|Tips#1: Read Together Every Day|
|Read to your child every day. Make this a warm and loving time when the two of you can cuddle close together. Bedtime is an especially great time for reading together.|
|Tips#2: Give Everything A Name|
|You can build comprehension skills early, even with the littlest child. Play games that involve naming or pointing to objects. Say things like, "Where's your nose?" and then, "Where's Mommy's nose?" Or touch your child's nose and say, "What's this?"|
Competition to get into good schools, colleges and universities seems to be getting more and more fierce these days. Pressure to perform well in exams has risen in a corresponding manner. More pressure inevitably raises the potential occurrence of exam related stress.
Performance anxiety can raise its ugly face in any situation whereby you care about the results. It can just happen when you least expect it, during a driving test, a written exam, an oral exam, an interview, a presentation, and so on. This type of anxiety can be experienced basically in any situation where you are in the spotlight and wish to present yourself at your very best. If you did not care it would not happen.
Anxiety is a natural response that is hard wired into our very beings. The physical manifestations of the anxiety response involve the release of adrenalin and cortisol into our systems. We are poised to fight or flee. In actual fact, there is a point in the anxiety cycle where we are made more alert and better able to perform. It is all too easy however, to go past this point. Too much anxiety has the detrimental effect of interfering with clear thinking and functioning and can in fact freeze these abilities.
|Tips#3: Say How Much You Enjoy Reading Together|
|Tell your child how much you enjoy reading with him or her. Look forward to this time you spend together. Talk about "story time" as the favorite part of your day.|
|Tips#4: Be Interactive|
|Engage your child so he or she will actively listen to a story. Discuss what's happening, point out things on the page, and answer your child's questions. Ask questions of your own and listen to your child's responses.|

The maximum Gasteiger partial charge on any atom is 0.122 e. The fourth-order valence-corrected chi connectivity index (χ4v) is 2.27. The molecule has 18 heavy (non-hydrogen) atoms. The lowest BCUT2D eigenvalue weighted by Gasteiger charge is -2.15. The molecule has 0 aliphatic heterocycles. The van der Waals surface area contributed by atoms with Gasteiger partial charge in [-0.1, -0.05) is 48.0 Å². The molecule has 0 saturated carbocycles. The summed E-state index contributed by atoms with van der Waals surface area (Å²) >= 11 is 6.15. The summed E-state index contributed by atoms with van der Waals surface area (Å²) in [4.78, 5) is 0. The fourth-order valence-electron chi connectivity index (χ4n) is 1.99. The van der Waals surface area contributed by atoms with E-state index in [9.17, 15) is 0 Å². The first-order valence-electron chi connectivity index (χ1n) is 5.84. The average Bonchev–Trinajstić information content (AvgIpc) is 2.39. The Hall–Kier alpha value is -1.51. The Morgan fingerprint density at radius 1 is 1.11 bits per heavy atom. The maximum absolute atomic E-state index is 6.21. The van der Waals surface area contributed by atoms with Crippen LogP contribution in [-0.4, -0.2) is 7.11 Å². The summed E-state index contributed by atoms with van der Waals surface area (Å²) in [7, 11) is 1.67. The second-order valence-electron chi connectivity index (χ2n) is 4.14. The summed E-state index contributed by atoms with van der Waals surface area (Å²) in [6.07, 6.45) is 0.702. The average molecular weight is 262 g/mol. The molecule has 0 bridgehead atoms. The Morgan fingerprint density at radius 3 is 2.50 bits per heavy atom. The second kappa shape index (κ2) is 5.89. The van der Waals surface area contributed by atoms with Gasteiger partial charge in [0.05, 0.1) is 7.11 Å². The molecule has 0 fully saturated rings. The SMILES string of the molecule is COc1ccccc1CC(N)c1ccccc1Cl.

Thus to remain calm and focused is vital at times when you want to perform to the best of your ability. Information that you have stored in your long-term memory flows easily into your consciousness when you are in a relaxed and calm state. It does not do so when you are tense and anxious. Anxiety and tension effectively blocks the free flow of knowledge from your long-term memory store. It is there, but you just cannot access it. And the harder you try, the more anxious your get and the bigger the blockage becomes.
Self-hypnosis is a useful skill to be able to perform and it is actually very easy to do. Hypnosis is a natural state of relaxation at one with a state of heightened awareness. With hypnosis you can relax your body and your mind and ensure that your stored knowledge flows freely into your consciousness.
With hypnosis you have access to your subconscious mind. You can make post hypnotic suggestions to ensure that you remain calm and focused before and during exams. Your subconscious mind is the part that acts instinctively and automatically. Thus by using well phrased and targeted post hypnotic suggestions you can ensure that you are optimally placed to perform well in your exams.
Roseanna Leaton, specialist in hypnosis mp3 downloads to overcome exam stress and anxiety.
P.S. Discover how you can focus your mind with hypnosis. Grab a free hypnosis mp3 from my website now.
|Tips#5: Read It Again And Again And Again|
|Your child will probably want to hear a favorite story over and over. Go ahead and read the same book for the 100th time! Research suggests that repeated readings help children develop language skills.|
|Tips#6: Talk About Writing, Too|
|Draw your child's attention to the way writing works. When looking at a book together, point out how we read from left to right and how words are separated by spaces.|